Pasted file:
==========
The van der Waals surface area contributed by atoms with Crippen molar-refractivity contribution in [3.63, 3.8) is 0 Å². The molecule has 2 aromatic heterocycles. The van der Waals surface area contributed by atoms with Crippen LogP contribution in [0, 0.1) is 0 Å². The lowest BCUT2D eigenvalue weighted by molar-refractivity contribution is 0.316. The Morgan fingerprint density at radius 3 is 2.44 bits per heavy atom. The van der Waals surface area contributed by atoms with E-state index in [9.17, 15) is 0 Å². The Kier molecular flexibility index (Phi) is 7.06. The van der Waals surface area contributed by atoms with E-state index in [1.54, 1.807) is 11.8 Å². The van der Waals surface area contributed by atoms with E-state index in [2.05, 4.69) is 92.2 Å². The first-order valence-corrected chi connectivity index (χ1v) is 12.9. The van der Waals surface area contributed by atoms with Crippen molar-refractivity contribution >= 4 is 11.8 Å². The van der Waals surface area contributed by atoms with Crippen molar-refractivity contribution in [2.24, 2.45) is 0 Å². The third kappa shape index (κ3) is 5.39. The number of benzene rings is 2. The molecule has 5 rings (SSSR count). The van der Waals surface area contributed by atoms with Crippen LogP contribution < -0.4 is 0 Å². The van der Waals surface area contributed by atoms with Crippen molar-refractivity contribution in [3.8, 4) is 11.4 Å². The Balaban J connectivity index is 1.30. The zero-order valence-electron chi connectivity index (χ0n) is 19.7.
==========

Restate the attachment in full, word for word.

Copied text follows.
The van der Waals surface area contributed by atoms with Crippen molar-refractivity contribution in [3.63, 3.8) is 0 Å². The molecule has 2 aromatic heterocycles. The van der Waals surface area contributed by atoms with Crippen LogP contribution in [0, 0.1) is 0 Å². The lowest BCUT2D eigenvalue weighted by molar-refractivity contribution is 0.316. The Morgan fingerprint density at radius 3 is 2.44 bits per heavy atom. The van der Waals surface area contributed by atoms with E-state index in [9.17, 15) is 0 Å². The Kier molecular flexibility index (Phi) is 7.06. The van der Waals surface area contributed by atoms with E-state index in [1.54, 1.807) is 11.8 Å². The van der Waals surface area contributed by atoms with E-state index in [2.05, 4.69) is 92.2 Å². The first-order valence-corrected chi connectivity index (χ1v) is 12.9. The van der Waals surface area contributed by atoms with Crippen molar-refractivity contribution >= 4 is 11.8 Å². The van der Waals surface area contributed by atoms with Crippen molar-refractivity contribution in [2.24, 2.45) is 0 Å². The third kappa shape index (κ3) is 5.39. The number of benzene rings is 2. The molecule has 5 rings (SSSR count). The van der Waals surface area contributed by atoms with Crippen LogP contribution < -0.4 is 0 Å². The van der Waals surface area contributed by atoms with Crippen molar-refractivity contribution in [3.8, 4) is 11.4 Å². The Balaban J connectivity index is 1.30. The zero-order valence-electron chi connectivity index (χ0n) is 19.7.